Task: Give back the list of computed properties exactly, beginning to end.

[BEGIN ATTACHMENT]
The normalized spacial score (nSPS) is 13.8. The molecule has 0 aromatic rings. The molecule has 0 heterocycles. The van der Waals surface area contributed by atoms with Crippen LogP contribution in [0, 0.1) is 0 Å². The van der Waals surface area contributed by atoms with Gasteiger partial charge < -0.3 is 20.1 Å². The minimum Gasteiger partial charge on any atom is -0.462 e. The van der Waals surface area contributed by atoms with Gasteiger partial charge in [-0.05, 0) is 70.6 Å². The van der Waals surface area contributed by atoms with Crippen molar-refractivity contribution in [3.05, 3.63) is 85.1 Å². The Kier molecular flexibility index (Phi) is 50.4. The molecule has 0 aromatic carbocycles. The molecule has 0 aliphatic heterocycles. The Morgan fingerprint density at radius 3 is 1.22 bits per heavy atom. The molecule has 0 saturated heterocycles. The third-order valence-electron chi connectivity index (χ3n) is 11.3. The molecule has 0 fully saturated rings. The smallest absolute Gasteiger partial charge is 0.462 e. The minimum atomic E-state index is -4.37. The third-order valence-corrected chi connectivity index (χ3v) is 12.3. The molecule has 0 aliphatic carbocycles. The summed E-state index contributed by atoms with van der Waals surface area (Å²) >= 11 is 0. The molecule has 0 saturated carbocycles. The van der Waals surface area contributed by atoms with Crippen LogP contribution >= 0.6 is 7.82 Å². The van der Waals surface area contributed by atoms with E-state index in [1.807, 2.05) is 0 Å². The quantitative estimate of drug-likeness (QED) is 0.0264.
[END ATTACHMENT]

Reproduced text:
The normalized spacial score (nSPS) is 13.8. The molecule has 0 aromatic rings. The molecule has 0 heterocycles. The van der Waals surface area contributed by atoms with Crippen LogP contribution in [0, 0.1) is 0 Å². The van der Waals surface area contributed by atoms with Gasteiger partial charge < -0.3 is 20.1 Å². The minimum Gasteiger partial charge on any atom is -0.462 e. The van der Waals surface area contributed by atoms with Gasteiger partial charge in [-0.05, 0) is 70.6 Å². The van der Waals surface area contributed by atoms with Crippen molar-refractivity contribution in [3.05, 3.63) is 85.1 Å². The Kier molecular flexibility index (Phi) is 50.4. The molecule has 0 aromatic carbocycles. The molecule has 0 aliphatic heterocycles. The Morgan fingerprint density at radius 3 is 1.22 bits per heavy atom. The molecule has 0 saturated heterocycles. The third-order valence-electron chi connectivity index (χ3n) is 11.3. The molecule has 0 fully saturated rings. The smallest absolute Gasteiger partial charge is 0.462 e. The minimum atomic E-state index is -4.37. The third-order valence-corrected chi connectivity index (χ3v) is 12.3. The molecule has 0 aliphatic carbocycles. The summed E-state index contributed by atoms with van der Waals surface area (Å²) >= 11 is 0. The molecule has 0 saturated carbocycles. The van der Waals surface area contributed by atoms with Crippen LogP contribution >= 0.6 is 7.82 Å². The van der Waals surface area contributed by atoms with E-state index in [1.807, 2.05) is 0 Å². The quantitative estimate of drug-likeness (QED) is 0.0264.